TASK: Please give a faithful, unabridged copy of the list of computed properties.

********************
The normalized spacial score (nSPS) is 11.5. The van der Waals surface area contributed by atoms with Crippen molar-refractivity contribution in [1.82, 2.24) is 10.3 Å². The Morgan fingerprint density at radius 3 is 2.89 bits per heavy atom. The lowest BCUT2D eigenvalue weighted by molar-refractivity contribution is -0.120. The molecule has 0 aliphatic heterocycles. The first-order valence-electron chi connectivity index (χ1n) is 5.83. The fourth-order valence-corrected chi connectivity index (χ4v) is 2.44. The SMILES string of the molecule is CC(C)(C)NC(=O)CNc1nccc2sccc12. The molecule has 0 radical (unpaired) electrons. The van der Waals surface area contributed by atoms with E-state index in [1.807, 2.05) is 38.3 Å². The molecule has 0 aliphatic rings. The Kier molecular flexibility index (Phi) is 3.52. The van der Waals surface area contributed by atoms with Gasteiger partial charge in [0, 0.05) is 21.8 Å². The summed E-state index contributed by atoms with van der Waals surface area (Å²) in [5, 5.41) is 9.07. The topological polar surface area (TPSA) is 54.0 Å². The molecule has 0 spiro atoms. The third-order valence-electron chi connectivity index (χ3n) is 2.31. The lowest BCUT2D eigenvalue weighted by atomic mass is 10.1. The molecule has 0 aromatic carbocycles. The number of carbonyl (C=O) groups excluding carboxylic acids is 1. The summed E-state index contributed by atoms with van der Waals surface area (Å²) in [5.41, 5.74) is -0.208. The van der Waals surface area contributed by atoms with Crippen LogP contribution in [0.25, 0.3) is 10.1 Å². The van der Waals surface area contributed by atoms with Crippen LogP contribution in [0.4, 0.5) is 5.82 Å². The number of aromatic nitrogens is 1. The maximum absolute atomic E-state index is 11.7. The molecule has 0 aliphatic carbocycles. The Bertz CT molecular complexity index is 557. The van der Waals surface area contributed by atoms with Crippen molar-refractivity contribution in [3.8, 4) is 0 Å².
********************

The normalized spacial score (nSPS) is 11.5. The van der Waals surface area contributed by atoms with Crippen molar-refractivity contribution in [1.82, 2.24) is 10.3 Å². The Morgan fingerprint density at radius 3 is 2.89 bits per heavy atom. The lowest BCUT2D eigenvalue weighted by molar-refractivity contribution is -0.120. The molecule has 0 aliphatic heterocycles. The first-order valence-electron chi connectivity index (χ1n) is 5.83. The fourth-order valence-corrected chi connectivity index (χ4v) is 2.44. The SMILES string of the molecule is CC(C)(C)NC(=O)CNc1nccc2sccc12. The molecule has 0 radical (unpaired) electrons. The van der Waals surface area contributed by atoms with E-state index in [1.807, 2.05) is 38.3 Å². The molecule has 0 aliphatic rings. The Kier molecular flexibility index (Phi) is 3.52. The van der Waals surface area contributed by atoms with Gasteiger partial charge in [0, 0.05) is 21.8 Å². The summed E-state index contributed by atoms with van der Waals surface area (Å²) in [5, 5.41) is 9.07. The topological polar surface area (TPSA) is 54.0 Å². The molecule has 0 spiro atoms. The third-order valence-electron chi connectivity index (χ3n) is 2.31. The lowest BCUT2D eigenvalue weighted by atomic mass is 10.1. The molecule has 0 aromatic carbocycles. The number of carbonyl (C=O) groups excluding carboxylic acids is 1. The summed E-state index contributed by atoms with van der Waals surface area (Å²) in [5.41, 5.74) is -0.208. The van der Waals surface area contributed by atoms with Crippen LogP contribution in [0.25, 0.3) is 10.1 Å². The van der Waals surface area contributed by atoms with Crippen LogP contribution in [0.4, 0.5) is 5.82 Å². The number of aromatic nitrogens is 1. The maximum absolute atomic E-state index is 11.7. The molecule has 0 aliphatic carbocycles. The Bertz CT molecular complexity index is 557. The van der Waals surface area contributed by atoms with Crippen molar-refractivity contribution in [3.8, 4) is 0 Å².